(EnergyAsia, November 25 2015, Wednesday) — Faced with its worst economic and financial downturn in nearly a decade, Kazakhstan is looking again to China to repeat its rescue act of 2008-2009.
According to the International Monetary Fund, Kazakhstan will have the region’s worst performing economy this year as its growth will slow to just 1.5% from nearly a third of last year’s 4.3%, and to 2.4% in 2016. A toxic combination of low oil prices, weak domestic demand and decline in external trade will likely turn the country’s years of fiscal and current account surpluses into deficits in 2015.
Central Asia’s largest economy is also paying the price for its heavy economic dependence on sanctions-hit Russia and slowing China, an ironclad formula that produced annual double-digit growth most of this century when those two countries were super performers themselves. All of Central Asia is hurting from Russia’s sharply devalued currency and recessed economy hit by Western sanctions over Moscow’s conflict in Ukraine.
In response, Kazakhstan devalued its tenge by 19% against the US dollar last year and allowed it to sink another 26% this year. But that won’t be enough to stop the current account turning from a surplus of nearly US$6 billion last year into a deficit of US$5 billion with inflation to surge past the official target of eight percent.
Sufficiently desperate, President Nursultan Nazarbayev is once again turning to China as the likely white knight that had previously rescued the Kazakh economy from the depths of the last financial crisis in 2008-2009.
Thanks largely to Beijing’s financial and political support, Kazakhstan and Turkmenistan were able to develop the foundation of Central Asia’s pipeline and support infrastructure to export oil and gas to China.
On December 12, 2009, Nazarbayev and other Central Asian leaders together with China’s then president Hu Jintao jointly inaugurated the Kazakh section that started up the 1,833-km Central Asia–China gas pipeline network. Two days later, the Chinese leader was in Turkmenistan to complete the launch of the new pipeline network that has played a major role in Central Asia’s economic take-off this decade.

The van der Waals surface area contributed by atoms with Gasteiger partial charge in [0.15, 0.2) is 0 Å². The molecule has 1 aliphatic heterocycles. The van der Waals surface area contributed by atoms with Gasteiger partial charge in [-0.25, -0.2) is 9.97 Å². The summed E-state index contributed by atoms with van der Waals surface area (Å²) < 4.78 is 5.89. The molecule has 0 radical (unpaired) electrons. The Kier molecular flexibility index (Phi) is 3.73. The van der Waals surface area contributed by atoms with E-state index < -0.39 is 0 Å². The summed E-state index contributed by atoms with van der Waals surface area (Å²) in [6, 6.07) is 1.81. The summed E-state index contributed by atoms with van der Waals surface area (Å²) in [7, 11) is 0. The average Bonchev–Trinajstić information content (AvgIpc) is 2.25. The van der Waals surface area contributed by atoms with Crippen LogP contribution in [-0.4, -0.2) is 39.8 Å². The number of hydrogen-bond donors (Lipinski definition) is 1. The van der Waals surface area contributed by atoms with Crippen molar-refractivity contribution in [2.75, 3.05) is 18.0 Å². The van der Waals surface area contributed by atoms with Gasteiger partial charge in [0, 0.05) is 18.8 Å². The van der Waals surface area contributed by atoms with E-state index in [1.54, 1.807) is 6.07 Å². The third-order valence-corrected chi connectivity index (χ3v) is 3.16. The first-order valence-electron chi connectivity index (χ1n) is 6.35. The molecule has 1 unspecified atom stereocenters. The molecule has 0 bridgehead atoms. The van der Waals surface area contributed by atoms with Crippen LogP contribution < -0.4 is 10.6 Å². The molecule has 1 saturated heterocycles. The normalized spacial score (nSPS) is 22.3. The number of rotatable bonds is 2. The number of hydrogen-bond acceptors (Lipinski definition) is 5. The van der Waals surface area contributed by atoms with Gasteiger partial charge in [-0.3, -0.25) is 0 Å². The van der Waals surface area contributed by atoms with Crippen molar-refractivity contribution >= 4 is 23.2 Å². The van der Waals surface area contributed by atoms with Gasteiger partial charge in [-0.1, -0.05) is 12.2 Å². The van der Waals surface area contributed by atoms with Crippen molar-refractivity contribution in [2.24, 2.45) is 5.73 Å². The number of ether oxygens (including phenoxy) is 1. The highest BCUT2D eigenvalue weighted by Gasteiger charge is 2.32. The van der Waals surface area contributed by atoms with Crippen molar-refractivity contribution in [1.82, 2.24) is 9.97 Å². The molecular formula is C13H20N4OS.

From just over US$6.8 billion in 2005, Sino-Kazakhstan trade rose to US$20 billion in 2010 and US$28 billion in 2013 as China’s gas demand surged. But reflecting the slowdown in both economies and the decline in oil and gas prices, bilateral trade value plunged by over 21% last year. The two sides have scaled back their plans and are aiming to achieve bilateral trade of US$40 billion by 2020 instead of 2016.
In a series of intense meetings between May and September, Nazarbayev and Chinese President Xi Jingping agreed to strengthen ties and increase cooperation in trade, and joint investments in energy, infrastructure and high technology projects. This year, the two leaders have signed agreements to implement 25 energy, industrial and infrastructure projects worth a total of US$23 billion.
The Kazakh leader, who has been in power since his country’s independence from the former Soviet Union in 1991, has endeared himself to Xi with his pledge to support Beijing’s most important projects, the Asian Infrastructure Investment Bank (AIIB) and the revived, expanded Silk Road.
China is poised to add to its already substantial presence as the leading foreign investor in Kazakhstan with more than US$17 billion worth of assets. Chinese firms will implement rail and road projects through Kazakhstan as part of China’s grand plan to link up the continents of Asia and Europe under its Silk Road strategy.
For its contribution to the Kazakh economy, China may yet land the most coveted prize: approval for state-owned China National Petroleum Corporation (CNPC) to buy into the giant northwestern Karachaganak gas condensate field to add to its 8.33% stake in the Kashagan oil field.
Karachaganak is controlled by Karachaganak Petroleum Operating B.V. (KPO), according to UK’s BG Group, which owns a 29.25% stake in the company. Its partners include Italy’s ENI (29.25%), US major Chevron (18%), Russia’s LukOil (13.5%) and Kazakhstan’s state-owned KazMunaiGas (10%).
Karachaganak accounts for around 45% of the country’s total gas production and approximately 16% of total liquids production. It holds around nine billion barrels of condensate and 48 trillion cubic feet of of gas, according to BG.
In September 2013, CNPC paid US$5 billion for a stake in the Kashagan oil project in the Caspian Sea.